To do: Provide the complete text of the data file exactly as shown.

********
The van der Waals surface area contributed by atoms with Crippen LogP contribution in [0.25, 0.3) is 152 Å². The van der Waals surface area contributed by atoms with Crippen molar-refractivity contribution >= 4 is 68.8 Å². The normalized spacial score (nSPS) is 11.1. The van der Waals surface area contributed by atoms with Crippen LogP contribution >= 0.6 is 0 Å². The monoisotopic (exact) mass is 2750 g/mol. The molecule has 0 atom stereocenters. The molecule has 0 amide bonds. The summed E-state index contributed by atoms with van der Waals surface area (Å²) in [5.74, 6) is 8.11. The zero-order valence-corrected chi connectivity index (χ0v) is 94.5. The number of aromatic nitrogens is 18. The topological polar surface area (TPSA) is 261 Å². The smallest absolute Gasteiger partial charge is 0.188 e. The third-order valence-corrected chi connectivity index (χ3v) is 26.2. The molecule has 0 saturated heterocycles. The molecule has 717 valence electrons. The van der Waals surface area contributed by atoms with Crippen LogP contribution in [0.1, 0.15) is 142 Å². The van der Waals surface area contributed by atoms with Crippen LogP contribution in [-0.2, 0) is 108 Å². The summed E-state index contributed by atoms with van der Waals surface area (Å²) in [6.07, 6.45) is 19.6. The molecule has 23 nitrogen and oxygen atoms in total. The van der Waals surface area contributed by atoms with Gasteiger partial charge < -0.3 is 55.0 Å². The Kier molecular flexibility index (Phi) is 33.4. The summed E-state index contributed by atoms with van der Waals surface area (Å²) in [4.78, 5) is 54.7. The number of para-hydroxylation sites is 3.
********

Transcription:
The van der Waals surface area contributed by atoms with Crippen LogP contribution in [0.25, 0.3) is 152 Å². The van der Waals surface area contributed by atoms with Crippen molar-refractivity contribution >= 4 is 68.8 Å². The normalized spacial score (nSPS) is 11.1. The van der Waals surface area contributed by atoms with Crippen LogP contribution >= 0.6 is 0 Å². The monoisotopic (exact) mass is 2750 g/mol. The molecule has 0 atom stereocenters. The molecule has 0 amide bonds. The summed E-state index contributed by atoms with van der Waals surface area (Å²) in [5.74, 6) is 8.11. The zero-order valence-corrected chi connectivity index (χ0v) is 94.5. The number of aromatic nitrogens is 18. The topological polar surface area (TPSA) is 261 Å². The smallest absolute Gasteiger partial charge is 0.188 e. The third-order valence-corrected chi connectivity index (χ3v) is 26.2. The molecule has 0 saturated heterocycles. The molecule has 717 valence electrons. The van der Waals surface area contributed by atoms with Crippen LogP contribution in [0.1, 0.15) is 142 Å². The van der Waals surface area contributed by atoms with Crippen LogP contribution in [-0.2, 0) is 108 Å². The summed E-state index contributed by atoms with van der Waals surface area (Å²) in [6.07, 6.45) is 19.6. The molecule has 23 nitrogen and oxygen atoms in total. The van der Waals surface area contributed by atoms with Gasteiger partial charge < -0.3 is 55.0 Å². The Kier molecular flexibility index (Phi) is 33.4. The summed E-state index contributed by atoms with van der Waals surface area (Å²) in [4.78, 5) is 54.7. The number of para-hydroxylation sites is 3.